A. James O'Malley, PhD

Professor of Biostatistics

A. James O’Malley, PhD





  • Ph.D., in Statistics, University of Canterbury, 1999
  • M.S., Applied Statistics, Purdue University, 1999
  • B.Sc.(Hons), in Statistics, University of Canterbury, 1994

Curriculum Vitae

A. James O'Malley CV

Areas of Expertise

My methodological research interests have centered on the design and analysis of medical device clinical trials, multivariate-hierarchical modeling, causal inference and social network analysis. I have developed novel statistical methods, often involving novel use of Bayesian statistics, to solve important methodological and applied problems in health policy and health services research, including the evaluation of treatments and quality of care in multiple areas of medicine. I am continuing to look at problems from multiple lenses including statistical, health policy, medical, epidemiological, and sociological perspectives. I expect to continue working on methodological problems in causal inference (comparative effectiveness research), hierarchical-multivariate modeling, social network analysis, and Bayesian analysis with specific problems often at the intersection of two or more of these areas.


1992 Page Memorial Prize for Mathematics, University of Canterbury
1993 University of Canterbury Senior Scholarship, University of Canterbury
1993 Cook Memorial Prize for Mathematics, University of Canterbury
1994 University of Canterbury Doctoral Scholarship
1996 Second Place, Students' Paper Competition, New Zealand Statistical Association
1997 Charles Cook, Warwick House Memorial Scholarship, University of Canterbury
1999 L.J. Cote Award for Excellence in Statistics, Purdue University
2002 Young investigator travel award, 4th Scientific Forum on Quality of Care and
Outcomes Research in Cardiovascular Disease and Stroke
2011 Mid-Career Excellence Award, American Statistical Association Health Policy
Statistics Section
2012 Elected Fellow, American Statistical Association for “novel use of Bayesian statistics, multivariate-hierarchical modeling, causal inference and social network analysis to solve problems in health policy and health services research, for improving evaluation of treatments and quality of health care, and for leadership in health policy statistics.”

Professional Achievements:

Published Chapter: O’Malley AJ, Neelon BH. "Using structural equation, latent factor and latent class models to accommodate heterogeneity." In: Anthony J. Culyer (ed.), Encyclopedia of Health Economics, Vol 2. San Diego: Elsevier; 2014. pp. 131-140.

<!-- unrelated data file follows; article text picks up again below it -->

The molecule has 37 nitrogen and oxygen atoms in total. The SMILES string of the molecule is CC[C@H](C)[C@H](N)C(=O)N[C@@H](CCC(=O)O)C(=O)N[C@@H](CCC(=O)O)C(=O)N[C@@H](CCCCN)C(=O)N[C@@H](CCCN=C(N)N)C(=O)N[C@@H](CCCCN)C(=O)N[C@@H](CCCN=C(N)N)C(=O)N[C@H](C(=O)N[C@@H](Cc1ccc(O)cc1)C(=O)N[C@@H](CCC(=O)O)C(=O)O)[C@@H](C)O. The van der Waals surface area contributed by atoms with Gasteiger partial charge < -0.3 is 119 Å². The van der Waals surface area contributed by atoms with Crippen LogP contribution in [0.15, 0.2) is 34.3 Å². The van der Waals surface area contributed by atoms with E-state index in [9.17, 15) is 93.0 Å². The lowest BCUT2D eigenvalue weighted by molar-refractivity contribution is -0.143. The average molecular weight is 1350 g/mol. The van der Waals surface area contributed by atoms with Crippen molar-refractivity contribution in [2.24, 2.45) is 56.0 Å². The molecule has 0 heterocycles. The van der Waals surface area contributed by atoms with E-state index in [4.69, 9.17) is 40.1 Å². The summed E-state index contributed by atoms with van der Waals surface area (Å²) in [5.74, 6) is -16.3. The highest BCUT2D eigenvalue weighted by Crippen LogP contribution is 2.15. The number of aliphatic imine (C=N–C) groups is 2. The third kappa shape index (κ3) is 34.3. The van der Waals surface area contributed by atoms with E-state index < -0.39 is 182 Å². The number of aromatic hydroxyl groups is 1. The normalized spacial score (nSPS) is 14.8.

Culture Change and Nursing Home Quality of Care
The Gerontologist, February 2014;54 (Suppl 1): S35-S45. doi: 10.1093/geront/gnt143
Application of models for multivariate mixed outcomes to medical device trails: coronary artery stenting
Statistics in Medicine, Dec. 2002;22(2): 313-36
Likelihood methods for treatment noncompliance and subsequent nonresponse in randomized trials.
Biometrics, June 2005;61(2): 325-34
Exploratory Factor Analyses of the CAHPS® Hospital Pilot Survey Responses across and within Medical, Surgical, and Obstetric Services
Health Services Research, Dec. 2005;40(6 Pt 2)2078–2095: 2078–95
Variance-Covariance Functions for Domain Means of Ordinal Survey Items
Survey Methodology,, December 2005;31(2): 169-182
The Analysis of Social Networks
Health Services and Outcomes Research Methodology, Dec. 2008;Scholarships (2) 8(4): 222–269
Domain-Level Covariance Analysis for Multilevel Survey Data With Structured Nonresponse
Journal of the American Statistical Association, 2008;103(484): 1405-18
Use Of Telemedicine Can Reduce Hospitalizations Of Nursing Home Residents And Generate Savings For Medicare
Health Affairs, February 2014;33(2): 244-50
A Bayesian model for repeated measures zero-inflated count data with application to outpatient psychiatric service use.
Stat Modeling, December 2010;10(4): 421-439
A Bayesian Two-Part Latent Class Model for Longitudinal Medical Expenditure Data: Assessing the Impact of Mental Health and Substance Abuse Parity
Biometrics, March 2011;67(1): 280-9

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